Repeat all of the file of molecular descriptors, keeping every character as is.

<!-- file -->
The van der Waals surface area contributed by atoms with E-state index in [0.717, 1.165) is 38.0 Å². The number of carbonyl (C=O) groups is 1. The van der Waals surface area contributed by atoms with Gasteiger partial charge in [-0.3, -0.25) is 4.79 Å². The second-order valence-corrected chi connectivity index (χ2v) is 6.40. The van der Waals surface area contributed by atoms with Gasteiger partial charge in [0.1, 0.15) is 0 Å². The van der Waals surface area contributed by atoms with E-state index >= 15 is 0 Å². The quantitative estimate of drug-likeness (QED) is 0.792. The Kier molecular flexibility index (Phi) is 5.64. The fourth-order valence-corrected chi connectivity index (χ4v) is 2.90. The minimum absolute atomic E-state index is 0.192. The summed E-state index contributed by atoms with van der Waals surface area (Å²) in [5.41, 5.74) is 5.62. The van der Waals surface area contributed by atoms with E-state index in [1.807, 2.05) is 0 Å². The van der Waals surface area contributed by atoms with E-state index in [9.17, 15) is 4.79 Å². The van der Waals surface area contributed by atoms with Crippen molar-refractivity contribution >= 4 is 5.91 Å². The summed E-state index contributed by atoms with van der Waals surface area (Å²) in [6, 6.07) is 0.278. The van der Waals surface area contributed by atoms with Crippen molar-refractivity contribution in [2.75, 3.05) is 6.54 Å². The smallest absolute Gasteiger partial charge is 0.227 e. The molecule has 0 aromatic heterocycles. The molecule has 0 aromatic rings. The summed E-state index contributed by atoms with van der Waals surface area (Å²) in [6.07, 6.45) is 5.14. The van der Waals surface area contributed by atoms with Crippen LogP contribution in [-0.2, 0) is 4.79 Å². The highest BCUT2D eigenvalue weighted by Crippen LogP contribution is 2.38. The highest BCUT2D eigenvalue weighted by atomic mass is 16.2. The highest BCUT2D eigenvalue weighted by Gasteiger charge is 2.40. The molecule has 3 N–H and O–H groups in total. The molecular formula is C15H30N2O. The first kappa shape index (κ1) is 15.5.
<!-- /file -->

The van der Waals surface area contributed by atoms with E-state index in [0.717, 1.165) is 38.0 Å². The number of carbonyl (C=O) groups is 1. The van der Waals surface area contributed by atoms with Gasteiger partial charge in [-0.3, -0.25) is 4.79 Å². The second-order valence-corrected chi connectivity index (χ2v) is 6.40. The van der Waals surface area contributed by atoms with Gasteiger partial charge in [0.1, 0.15) is 0 Å². The van der Waals surface area contributed by atoms with E-state index >= 15 is 0 Å². The quantitative estimate of drug-likeness (QED) is 0.792. The Kier molecular flexibility index (Phi) is 5.64. The fourth-order valence-corrected chi connectivity index (χ4v) is 2.90. The minimum absolute atomic E-state index is 0.192. The summed E-state index contributed by atoms with van der Waals surface area (Å²) in [5.41, 5.74) is 5.62. The van der Waals surface area contributed by atoms with E-state index in [1.807, 2.05) is 0 Å². The van der Waals surface area contributed by atoms with E-state index in [9.17, 15) is 4.79 Å². The van der Waals surface area contributed by atoms with Crippen molar-refractivity contribution >= 4 is 5.91 Å². The summed E-state index contributed by atoms with van der Waals surface area (Å²) in [6, 6.07) is 0.278. The van der Waals surface area contributed by atoms with Crippen molar-refractivity contribution in [2.75, 3.05) is 6.54 Å². The smallest absolute Gasteiger partial charge is 0.227 e. The molecule has 0 aromatic heterocycles. The molecule has 0 aromatic rings. The summed E-state index contributed by atoms with van der Waals surface area (Å²) in [6.07, 6.45) is 5.14. The van der Waals surface area contributed by atoms with Crippen LogP contribution in [-0.2, 0) is 4.79 Å². The highest BCUT2D eigenvalue weighted by Crippen LogP contribution is 2.38. The highest BCUT2D eigenvalue weighted by atomic mass is 16.2. The highest BCUT2D eigenvalue weighted by Gasteiger charge is 2.40. The molecule has 3 N–H and O–H groups in total. The molecular formula is C15H30N2O. The first kappa shape index (κ1) is 15.5.